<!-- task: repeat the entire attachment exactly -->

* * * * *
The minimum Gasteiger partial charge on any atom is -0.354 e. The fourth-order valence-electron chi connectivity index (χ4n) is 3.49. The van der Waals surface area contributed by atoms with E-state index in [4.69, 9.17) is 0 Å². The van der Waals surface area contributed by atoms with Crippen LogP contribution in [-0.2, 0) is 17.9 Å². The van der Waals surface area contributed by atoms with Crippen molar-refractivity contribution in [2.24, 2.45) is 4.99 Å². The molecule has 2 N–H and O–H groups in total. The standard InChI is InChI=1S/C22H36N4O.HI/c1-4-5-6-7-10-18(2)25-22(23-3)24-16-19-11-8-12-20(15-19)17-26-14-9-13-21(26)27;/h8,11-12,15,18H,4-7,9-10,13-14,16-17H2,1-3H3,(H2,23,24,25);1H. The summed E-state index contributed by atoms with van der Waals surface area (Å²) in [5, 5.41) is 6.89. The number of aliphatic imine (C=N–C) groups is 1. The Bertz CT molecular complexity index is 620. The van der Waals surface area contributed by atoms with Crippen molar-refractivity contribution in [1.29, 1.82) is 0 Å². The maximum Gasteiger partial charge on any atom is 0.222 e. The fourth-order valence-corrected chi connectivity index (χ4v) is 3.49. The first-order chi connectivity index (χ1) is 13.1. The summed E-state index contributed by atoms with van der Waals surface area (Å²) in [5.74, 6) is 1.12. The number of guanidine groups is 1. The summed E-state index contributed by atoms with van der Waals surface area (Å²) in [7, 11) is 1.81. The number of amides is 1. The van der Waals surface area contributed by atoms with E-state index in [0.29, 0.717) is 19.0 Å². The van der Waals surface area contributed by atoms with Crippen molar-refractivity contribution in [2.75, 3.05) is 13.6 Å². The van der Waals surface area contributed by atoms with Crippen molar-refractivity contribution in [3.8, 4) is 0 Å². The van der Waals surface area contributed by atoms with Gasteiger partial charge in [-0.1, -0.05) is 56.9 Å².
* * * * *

The minimum Gasteiger partial charge on any atom is -0.354 e. The fourth-order valence-electron chi connectivity index (χ4n) is 3.49. The van der Waals surface area contributed by atoms with E-state index in [4.69, 9.17) is 0 Å². The van der Waals surface area contributed by atoms with Crippen LogP contribution in [-0.2, 0) is 17.9 Å². The van der Waals surface area contributed by atoms with Crippen molar-refractivity contribution in [2.24, 2.45) is 4.99 Å². The molecule has 2 N–H and O–H groups in total. The standard InChI is InChI=1S/C22H36N4O.HI/c1-4-5-6-7-10-18(2)25-22(23-3)24-16-19-11-8-12-20(15-19)17-26-14-9-13-21(26)27;/h8,11-12,15,18H,4-7,9-10,13-14,16-17H2,1-3H3,(H2,23,24,25);1H. The summed E-state index contributed by atoms with van der Waals surface area (Å²) in [5, 5.41) is 6.89. The number of aliphatic imine (C=N–C) groups is 1. The Bertz CT molecular complexity index is 620. The van der Waals surface area contributed by atoms with Crippen molar-refractivity contribution in [1.29, 1.82) is 0 Å². The maximum Gasteiger partial charge on any atom is 0.222 e. The fourth-order valence-corrected chi connectivity index (χ4v) is 3.49. The first-order chi connectivity index (χ1) is 13.1. The summed E-state index contributed by atoms with van der Waals surface area (Å²) in [5.74, 6) is 1.12. The number of guanidine groups is 1. The summed E-state index contributed by atoms with van der Waals surface area (Å²) in [7, 11) is 1.81. The number of amides is 1. The van der Waals surface area contributed by atoms with E-state index in [0.29, 0.717) is 19.0 Å². The van der Waals surface area contributed by atoms with Crippen molar-refractivity contribution in [2.75, 3.05) is 13.6 Å². The van der Waals surface area contributed by atoms with Crippen molar-refractivity contribution in [3.8, 4) is 0 Å². The van der Waals surface area contributed by atoms with Gasteiger partial charge in [-0.1, -0.05) is 56.9 Å².